Earlier this week, a friend and I were walking the mall for a little lunchtime exercise, and I started getting nostalgic for a day long past when B. Dalton and Waldenbooks were my reason for regular mall visits. My first encounters with such Sherlockian treasures as The Encyclopaedia Sherlockiana and Baring-Gould's two-volume boxed Annotated Sherlock Holmes happened in those stores, along with so many other pieces that remain in my library to this day.
Barnes & Noble came along and killed those two smaller booksellers, of course.
And even in this day of Amazon's two-day shipping, I still like to wander among the books there, just to see what chance might turn up. The new Sherlock Holmes and Henry James team-up was out, though still a little more than I wanted to spend this week. I spotted that in the new fiction section, and, even though I was there looking for a particular biography, I thought I'd wander back to the mystery corner as is my habit.
Only the mystery corner was gone.
Like the sci-fi/fantasy section before it, which gave way to "teen fantasy," the mystery section had been moved to smaller, less prominent digs. It its place?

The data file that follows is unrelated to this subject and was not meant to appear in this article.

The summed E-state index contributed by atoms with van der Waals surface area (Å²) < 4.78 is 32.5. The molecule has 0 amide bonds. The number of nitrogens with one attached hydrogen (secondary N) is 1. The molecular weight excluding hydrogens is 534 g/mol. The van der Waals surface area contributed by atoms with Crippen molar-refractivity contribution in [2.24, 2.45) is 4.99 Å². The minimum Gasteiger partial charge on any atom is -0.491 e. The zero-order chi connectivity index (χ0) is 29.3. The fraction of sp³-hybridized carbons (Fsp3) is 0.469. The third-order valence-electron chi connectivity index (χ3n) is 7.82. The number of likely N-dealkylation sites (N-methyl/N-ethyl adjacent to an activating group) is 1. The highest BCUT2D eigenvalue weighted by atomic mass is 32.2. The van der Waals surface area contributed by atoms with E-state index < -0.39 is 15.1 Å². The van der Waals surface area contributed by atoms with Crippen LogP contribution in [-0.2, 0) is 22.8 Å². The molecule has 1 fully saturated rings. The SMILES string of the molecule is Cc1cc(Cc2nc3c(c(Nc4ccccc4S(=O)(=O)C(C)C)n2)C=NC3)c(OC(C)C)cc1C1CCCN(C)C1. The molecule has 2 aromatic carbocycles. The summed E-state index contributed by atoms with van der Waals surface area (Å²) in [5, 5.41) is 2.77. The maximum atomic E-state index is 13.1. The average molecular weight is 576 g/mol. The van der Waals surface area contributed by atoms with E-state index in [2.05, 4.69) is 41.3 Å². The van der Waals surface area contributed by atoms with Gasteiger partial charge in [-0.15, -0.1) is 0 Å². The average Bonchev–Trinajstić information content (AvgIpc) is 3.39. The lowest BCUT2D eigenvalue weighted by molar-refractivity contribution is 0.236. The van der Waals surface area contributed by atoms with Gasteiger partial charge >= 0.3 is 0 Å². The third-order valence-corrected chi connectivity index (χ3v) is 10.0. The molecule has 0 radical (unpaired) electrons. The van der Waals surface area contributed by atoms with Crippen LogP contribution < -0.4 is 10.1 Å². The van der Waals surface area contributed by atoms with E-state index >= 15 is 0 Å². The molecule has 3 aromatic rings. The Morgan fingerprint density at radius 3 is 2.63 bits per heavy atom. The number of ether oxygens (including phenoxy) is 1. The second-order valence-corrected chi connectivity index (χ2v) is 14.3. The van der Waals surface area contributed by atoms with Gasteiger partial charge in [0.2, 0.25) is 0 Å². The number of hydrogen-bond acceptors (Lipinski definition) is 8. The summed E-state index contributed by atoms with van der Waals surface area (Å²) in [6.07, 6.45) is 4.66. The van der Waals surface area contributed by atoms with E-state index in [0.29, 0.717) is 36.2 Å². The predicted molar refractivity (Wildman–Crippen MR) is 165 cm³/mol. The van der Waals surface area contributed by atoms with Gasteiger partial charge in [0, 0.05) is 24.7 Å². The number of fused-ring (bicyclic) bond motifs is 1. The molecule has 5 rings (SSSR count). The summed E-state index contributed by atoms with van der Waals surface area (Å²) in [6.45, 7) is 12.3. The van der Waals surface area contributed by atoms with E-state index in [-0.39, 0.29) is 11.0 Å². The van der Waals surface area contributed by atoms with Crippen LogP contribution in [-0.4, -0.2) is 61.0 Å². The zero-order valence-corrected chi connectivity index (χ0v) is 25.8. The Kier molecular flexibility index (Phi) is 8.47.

Graphic novels and manga.
Now, I like graphic novels, a.k.a. comic books collected into trade paperback editions. And they still involve reading, so I wouldn't despair at the illiteracy of future generations. In fact, quite the opposite -- teen fantasy and manga both show that book-buying by younger consumers is stronger than ever.
But seeing both of the two genres, genres that I spent so much of my reading life in, starting to dwindle . . . especially that one Sherlock Holmes lives in, even at a time when he's more popular than ever . . . well, it's still a little . . .
I can't say "sad." Watching the world change with generations is fascinating. Bittersweet? Nostalgia-inducing? I don't know.
And the mystery section is still there. Just a whole lot smaller. Maybe it will make a comeback, once all those teen readers grow up. (Unless those shelves exist due to large numbers of adults with a tweener reading level. If that's the case, get off your lazy-reading butts, tweener-adults!)
And when it does make that comeback, maybe it will be a literary equivalent of BBC Sherlock leading that charge to take back the shelves.